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Another Perspective PDF Print E-mail
Written by Lori Pankonin   
He lives within my heart . . .
    I spotted the ice cold sugar-free caffeine-free A&W root beer in the cooler and knew Austin, my grandson, would enjoy the treat. Although restrictions aren’t as stringent as they were when he first started a medical diet to stop seizures, this root beer was one his mom gave the go-ahead on from the beginning (in limited quantities).        Root beer sounded good to me as well for something different, so I took two to the cash register then anticipated Austin’s excitement as I popped the cap and enjoyed the fizz myself.
    Upon returning to town, we went to the Lutz home. As usual, Austin and his sister came running with hugs and exclamations to welcome us, creating that rush of excitement that warms my heart like none other.
    Tayvin was excited about the licorice and I showed Austin what I had for him. “Thank you, Grandma!” was his initial reaction after which he hesitated and gave it back to me.
    “I’m fasting from pop for church,” he said rather seriously. “But you can save it and I’ll have it later.”
    Oh my gosh. Was this really a 5-year-old who took a committed sacrifice to heart? He was among those in his Sunday school class and church who fasted from something for 10 days. He doesn’t drink all that much pop anyway, but wouldn’t you know that I’d show up. And he very admirably resisted.
    Often times, people give up something for Lent from Ash Wednesday to Easter, typically something that you  struggle to do without. Some are very committed and fight temptation no matter how difficult it might be. It seems others fall in to the New Year’s resolution pattern when the good intention doesn’t last long or is followed just when convenient.
    Some faiths avoid having meat on Fridays during Lent. I recall my growing-up years when we typically had fish sticks or macaroni and cheese on Fridays at the school cafeteria. As a Methodist, we didn’t follow those restrictions, but it wouldn’t have been a real sacrifice for me as I’ve always loved macaroni and cheese.
    We have a friend who works hard among numerous volunteers frying fish and serving beer at their church the seven Fridays prior to Easter. They serve lots and lots of beer. Churches are a bit more conservative in this area and somehow I surmise that the combination of church and beer might raise some eyebrows. But they make a tremendous amount of money to support their Christian school and it’s a popular happening following tradition.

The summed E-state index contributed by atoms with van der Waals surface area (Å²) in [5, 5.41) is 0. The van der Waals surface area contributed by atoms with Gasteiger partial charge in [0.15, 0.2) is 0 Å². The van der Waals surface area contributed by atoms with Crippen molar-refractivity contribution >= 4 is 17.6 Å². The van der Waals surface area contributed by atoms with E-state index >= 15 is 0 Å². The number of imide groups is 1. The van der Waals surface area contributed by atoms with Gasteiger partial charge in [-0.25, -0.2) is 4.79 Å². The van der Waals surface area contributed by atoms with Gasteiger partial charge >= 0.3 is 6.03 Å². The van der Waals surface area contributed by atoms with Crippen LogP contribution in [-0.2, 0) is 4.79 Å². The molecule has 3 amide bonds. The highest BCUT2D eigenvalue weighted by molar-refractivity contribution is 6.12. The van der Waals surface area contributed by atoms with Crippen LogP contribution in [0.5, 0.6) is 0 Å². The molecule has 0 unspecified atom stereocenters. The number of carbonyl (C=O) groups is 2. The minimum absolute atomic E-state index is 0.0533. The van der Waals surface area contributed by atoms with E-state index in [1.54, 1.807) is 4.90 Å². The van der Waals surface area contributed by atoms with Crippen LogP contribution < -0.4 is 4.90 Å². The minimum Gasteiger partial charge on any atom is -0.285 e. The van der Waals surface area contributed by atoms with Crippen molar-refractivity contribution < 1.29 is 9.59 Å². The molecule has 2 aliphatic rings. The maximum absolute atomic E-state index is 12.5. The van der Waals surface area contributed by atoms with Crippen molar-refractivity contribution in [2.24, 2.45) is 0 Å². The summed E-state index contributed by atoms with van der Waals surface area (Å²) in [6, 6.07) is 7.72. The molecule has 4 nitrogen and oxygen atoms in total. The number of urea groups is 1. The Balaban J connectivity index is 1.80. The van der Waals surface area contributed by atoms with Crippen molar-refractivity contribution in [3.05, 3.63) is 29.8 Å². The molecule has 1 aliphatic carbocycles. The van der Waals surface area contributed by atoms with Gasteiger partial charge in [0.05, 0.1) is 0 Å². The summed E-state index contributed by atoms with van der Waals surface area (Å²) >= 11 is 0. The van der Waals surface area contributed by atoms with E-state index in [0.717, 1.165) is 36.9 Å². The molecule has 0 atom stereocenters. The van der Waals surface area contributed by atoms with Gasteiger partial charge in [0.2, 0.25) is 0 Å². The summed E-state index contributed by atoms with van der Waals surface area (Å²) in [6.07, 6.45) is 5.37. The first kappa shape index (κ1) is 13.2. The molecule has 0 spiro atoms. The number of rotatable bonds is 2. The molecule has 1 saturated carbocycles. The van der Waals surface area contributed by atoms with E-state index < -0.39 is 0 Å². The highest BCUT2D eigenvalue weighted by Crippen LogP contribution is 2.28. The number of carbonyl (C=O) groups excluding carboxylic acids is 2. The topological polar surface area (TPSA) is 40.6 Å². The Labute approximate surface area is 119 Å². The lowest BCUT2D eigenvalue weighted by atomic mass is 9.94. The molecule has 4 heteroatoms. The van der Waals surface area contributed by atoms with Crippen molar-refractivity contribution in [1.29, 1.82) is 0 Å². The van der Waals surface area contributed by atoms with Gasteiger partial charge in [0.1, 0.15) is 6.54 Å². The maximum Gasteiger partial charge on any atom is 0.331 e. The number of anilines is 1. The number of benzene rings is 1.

I recall the dinner party I planned once. It wasn’t until everything was smelling pretty good and guests would be arriving when I realized that the chicken would be off limits for a majority of the people who were coming. It was Lent. Now what?
    How rude to dangle a carrot in front of them as I didn’t have another meat choice prepared. Oh well. It’s not really a sacrifice if you don’t have to fight temptation.
    I didn’t give up anything this season but attempted to make a conscious effort to take better care of myself. Okay, I slipped a few times. Some weeks were certainly better than others.
    Despite anyone’s commitment to sacrifice, there’s still no comparison for the sacrifice Jesus made in order that our sins might be forgiven. What a gift. Christ withstood whippings and torture as people yelled in hatred. Did he yell back? No. He kindly asked that they be forgiven.
    I was 4 when my Grandma Johnson died. I only vaguely remember her, but my Dad often referred to Easter being her favorite holiday. She was a church organist and I’ve been told she was quite the debater, be it Bible-related issues, political or whatever.  Easter touched her heart as much or more than Christmas. It became a favorite of my dad as well, although his positive character found him making the best of whatever day he was experiencing.
    It seemed appropriate that we celebrated his life at his funeral service on Maundy Thursday seven years ago. Friends and family came together to share communion, a part of the historical events of Holy Week.
    And Easter Sunday becomes complete when we sing that familiar tune with energy.
    “He lives. He lives. Christ Jesus lives today. He walks with me and talks with me along life’s narrow way. He lives. He lives. Salvation to impart. You ask me how I know he lives, He lives within my heart.”
    Hallelujah! Happy Easter.